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Departmental Reform

Volume 520: debated on Monday 13 December 2010

10. What recent progress has been made on reform of the structure of his Department; and if he will make a statement. (29886)

So far, the defence reform unit under Lord Levene has considered the key activities defence needs to undertake: an analysis of our current structure; how a number of other countries manage aspects of defence; and the benefits, disadvantages and robustness of a range of different operating models. It is currently considering proposals on how better to manage defence infrastructure and to deliver corporate services across defence. It is also examining the relationship between the head office, the rest of the Department and the armed forces.

I thank my right hon. Friend the Secretary of State for his response and congratulate him on the progress made. Can he assure us that the much-needed restructuring of the Ministry of Defence will not impact on the operation in Afghanistan or the provision of services to any of Her Majesty’s armed forces?

As I have said, defence reform is, effectively, a root-and-branch reform of the entire Department including, essentially, everything other than the front-line capabilities that were covered in the SDSR. It will have no impact on what is happening in Afghanistan, which will remain the prime effort of the MOD.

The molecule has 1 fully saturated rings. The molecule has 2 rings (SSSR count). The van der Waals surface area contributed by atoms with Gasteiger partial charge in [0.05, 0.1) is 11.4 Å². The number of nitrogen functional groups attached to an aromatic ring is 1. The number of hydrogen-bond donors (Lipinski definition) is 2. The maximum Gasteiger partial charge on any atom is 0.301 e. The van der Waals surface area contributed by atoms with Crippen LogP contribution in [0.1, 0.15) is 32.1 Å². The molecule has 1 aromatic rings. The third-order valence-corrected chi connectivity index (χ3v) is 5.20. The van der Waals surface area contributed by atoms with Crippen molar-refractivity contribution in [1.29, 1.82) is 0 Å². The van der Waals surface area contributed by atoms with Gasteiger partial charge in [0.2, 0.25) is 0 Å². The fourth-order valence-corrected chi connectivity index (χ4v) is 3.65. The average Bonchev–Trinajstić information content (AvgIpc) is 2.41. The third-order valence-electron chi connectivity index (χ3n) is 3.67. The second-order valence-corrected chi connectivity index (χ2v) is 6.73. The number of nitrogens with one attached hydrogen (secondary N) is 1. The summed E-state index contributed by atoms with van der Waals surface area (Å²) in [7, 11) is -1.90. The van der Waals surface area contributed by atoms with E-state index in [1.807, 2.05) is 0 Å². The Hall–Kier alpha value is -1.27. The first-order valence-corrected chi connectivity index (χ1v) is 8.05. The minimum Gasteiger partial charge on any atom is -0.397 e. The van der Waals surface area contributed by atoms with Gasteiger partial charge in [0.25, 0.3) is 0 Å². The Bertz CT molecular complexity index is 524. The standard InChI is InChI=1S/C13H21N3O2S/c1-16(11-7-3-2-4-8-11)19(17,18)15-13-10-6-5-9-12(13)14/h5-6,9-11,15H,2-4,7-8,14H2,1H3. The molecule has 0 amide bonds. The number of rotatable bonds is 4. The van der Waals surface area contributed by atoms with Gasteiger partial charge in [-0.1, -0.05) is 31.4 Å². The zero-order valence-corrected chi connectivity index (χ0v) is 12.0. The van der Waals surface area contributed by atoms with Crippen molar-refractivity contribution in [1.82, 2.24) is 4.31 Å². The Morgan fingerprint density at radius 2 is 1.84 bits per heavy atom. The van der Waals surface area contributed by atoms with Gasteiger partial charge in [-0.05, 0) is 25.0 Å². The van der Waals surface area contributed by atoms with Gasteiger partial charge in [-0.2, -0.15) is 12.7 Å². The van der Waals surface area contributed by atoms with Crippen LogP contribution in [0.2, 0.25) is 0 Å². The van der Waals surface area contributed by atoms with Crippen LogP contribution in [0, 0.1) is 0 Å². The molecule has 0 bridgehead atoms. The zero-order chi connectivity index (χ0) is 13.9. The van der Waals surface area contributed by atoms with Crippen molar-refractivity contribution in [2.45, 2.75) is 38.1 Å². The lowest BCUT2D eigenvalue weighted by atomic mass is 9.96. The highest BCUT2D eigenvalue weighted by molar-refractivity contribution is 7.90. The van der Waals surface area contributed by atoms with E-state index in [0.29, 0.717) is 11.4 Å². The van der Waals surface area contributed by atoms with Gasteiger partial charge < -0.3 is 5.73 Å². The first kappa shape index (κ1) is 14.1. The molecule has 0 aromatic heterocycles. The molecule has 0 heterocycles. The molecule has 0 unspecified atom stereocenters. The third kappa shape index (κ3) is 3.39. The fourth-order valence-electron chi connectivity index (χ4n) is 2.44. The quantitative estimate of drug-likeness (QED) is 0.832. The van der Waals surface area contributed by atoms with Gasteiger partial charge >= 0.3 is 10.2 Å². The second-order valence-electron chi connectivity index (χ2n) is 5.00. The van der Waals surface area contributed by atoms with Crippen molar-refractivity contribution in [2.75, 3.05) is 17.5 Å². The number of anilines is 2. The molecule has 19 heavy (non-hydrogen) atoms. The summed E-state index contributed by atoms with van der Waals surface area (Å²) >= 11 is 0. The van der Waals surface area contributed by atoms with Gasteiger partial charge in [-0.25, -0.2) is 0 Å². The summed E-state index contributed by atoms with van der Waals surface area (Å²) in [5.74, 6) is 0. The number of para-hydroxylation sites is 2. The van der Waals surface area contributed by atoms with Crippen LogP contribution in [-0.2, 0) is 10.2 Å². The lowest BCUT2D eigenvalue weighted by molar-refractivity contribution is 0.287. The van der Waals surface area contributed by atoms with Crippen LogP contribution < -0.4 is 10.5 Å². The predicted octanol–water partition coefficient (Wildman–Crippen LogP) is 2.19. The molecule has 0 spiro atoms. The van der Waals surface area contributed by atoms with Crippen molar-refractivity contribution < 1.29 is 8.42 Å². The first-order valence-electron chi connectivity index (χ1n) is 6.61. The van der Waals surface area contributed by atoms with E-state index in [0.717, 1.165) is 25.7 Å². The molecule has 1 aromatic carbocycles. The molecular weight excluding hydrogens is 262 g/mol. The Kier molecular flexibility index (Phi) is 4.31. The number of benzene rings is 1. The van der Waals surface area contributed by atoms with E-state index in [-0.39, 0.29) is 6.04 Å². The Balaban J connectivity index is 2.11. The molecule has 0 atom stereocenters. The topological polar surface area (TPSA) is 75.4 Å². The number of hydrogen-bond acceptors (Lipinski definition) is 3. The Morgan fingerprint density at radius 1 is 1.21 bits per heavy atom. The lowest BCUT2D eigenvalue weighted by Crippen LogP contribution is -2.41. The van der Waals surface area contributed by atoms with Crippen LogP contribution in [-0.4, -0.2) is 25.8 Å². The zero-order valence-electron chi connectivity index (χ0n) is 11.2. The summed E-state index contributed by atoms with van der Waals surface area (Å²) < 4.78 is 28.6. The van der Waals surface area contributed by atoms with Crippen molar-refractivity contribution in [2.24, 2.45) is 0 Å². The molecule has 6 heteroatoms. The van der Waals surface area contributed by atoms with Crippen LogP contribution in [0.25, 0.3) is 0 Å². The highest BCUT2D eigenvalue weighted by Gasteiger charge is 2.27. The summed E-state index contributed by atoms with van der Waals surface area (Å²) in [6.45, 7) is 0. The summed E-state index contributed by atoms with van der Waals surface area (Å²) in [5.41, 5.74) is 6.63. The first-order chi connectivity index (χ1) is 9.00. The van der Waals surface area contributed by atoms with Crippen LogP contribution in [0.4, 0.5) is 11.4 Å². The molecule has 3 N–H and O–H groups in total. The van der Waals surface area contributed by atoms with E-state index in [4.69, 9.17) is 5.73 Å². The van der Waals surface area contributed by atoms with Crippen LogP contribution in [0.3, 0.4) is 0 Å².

In the context of reform, when does the Department intend to implement the recommendation in the report of the Secretary of State’s party colleague, the hon. Member for South West Wiltshire (Dr Murrison), envisaging the establishment of a veterans information service?

That is part of our ongoing programme. Between now and next summer, we hope to unveil a number of measures relating to that and similar aspects of how the MOD and the armed forces interact.

Will the reform of defence acquisition be included in the work of the DRU, and when will the DRU be likely to report?

Yes, acquisition will be part of what the DRU does; my right hon. Friend makes an important point. There will also be an announcement—I hope in the very near future—about a new chief of defence matériel, who will be important in that process. I hope the report on the acquisition reform will be available before the end of July 2011.

The SDSR projected savings from the redundancies of 25,000 civilian civil servants in the MOD. In answers to parliamentary questions, the Secretary of State has previously stated that the cost of redundancy packages are yet unknown. Will he today share with the House the cost of making 25,000 civil servants redundant, or is this just another area of the SDSR where announcements are being made before the work has been done?

Given the financial position the Government inherited, it was necessary to make major reductions in costs, not least in personnel. How those costs ultimately are manifested is dependent upon whether we require compulsory redundancies, how many are voluntary redundancies and how many are early retirements. These matters are subject to discussions with the civil service at the current time.